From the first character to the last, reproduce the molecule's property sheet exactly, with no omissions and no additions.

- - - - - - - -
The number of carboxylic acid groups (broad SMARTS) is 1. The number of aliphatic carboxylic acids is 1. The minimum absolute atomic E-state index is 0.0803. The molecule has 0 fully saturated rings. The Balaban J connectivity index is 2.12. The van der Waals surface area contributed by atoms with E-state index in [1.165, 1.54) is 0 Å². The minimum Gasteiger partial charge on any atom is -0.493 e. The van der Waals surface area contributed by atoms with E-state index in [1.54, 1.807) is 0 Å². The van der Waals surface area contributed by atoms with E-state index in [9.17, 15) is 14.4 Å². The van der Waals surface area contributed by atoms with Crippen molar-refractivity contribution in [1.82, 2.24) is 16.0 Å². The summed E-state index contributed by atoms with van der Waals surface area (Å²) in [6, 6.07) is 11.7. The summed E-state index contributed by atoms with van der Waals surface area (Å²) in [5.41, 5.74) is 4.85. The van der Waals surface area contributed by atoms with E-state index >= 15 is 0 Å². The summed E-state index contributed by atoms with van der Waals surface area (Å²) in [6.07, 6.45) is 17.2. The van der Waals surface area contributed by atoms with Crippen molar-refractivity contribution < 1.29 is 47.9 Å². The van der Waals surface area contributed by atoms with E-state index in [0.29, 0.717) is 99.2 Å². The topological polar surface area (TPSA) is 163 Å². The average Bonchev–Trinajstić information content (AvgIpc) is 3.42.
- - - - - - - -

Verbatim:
The number of carboxylic acid groups (broad SMARTS) is 1. The number of aliphatic carboxylic acids is 1. The minimum absolute atomic E-state index is 0.0803. The molecule has 0 fully saturated rings. The Balaban J connectivity index is 2.12. The van der Waals surface area contributed by atoms with E-state index in [1.165, 1.54) is 0 Å². The minimum Gasteiger partial charge on any atom is -0.493 e. The van der Waals surface area contributed by atoms with E-state index in [1.54, 1.807) is 0 Å². The van der Waals surface area contributed by atoms with E-state index in [9.17, 15) is 14.4 Å². The van der Waals surface area contributed by atoms with Crippen molar-refractivity contribution in [1.82, 2.24) is 16.0 Å². The summed E-state index contributed by atoms with van der Waals surface area (Å²) in [6, 6.07) is 11.7. The summed E-state index contributed by atoms with van der Waals surface area (Å²) in [5.41, 5.74) is 4.85. The van der Waals surface area contributed by atoms with E-state index >= 15 is 0 Å². The summed E-state index contributed by atoms with van der Waals surface area (Å²) in [6.07, 6.45) is 17.2. The van der Waals surface area contributed by atoms with Crippen molar-refractivity contribution < 1.29 is 47.9 Å². The van der Waals surface area contributed by atoms with E-state index in [0.29, 0.717) is 99.2 Å². The topological polar surface area (TPSA) is 163 Å². The average Bonchev–Trinajstić information content (AvgIpc) is 3.42.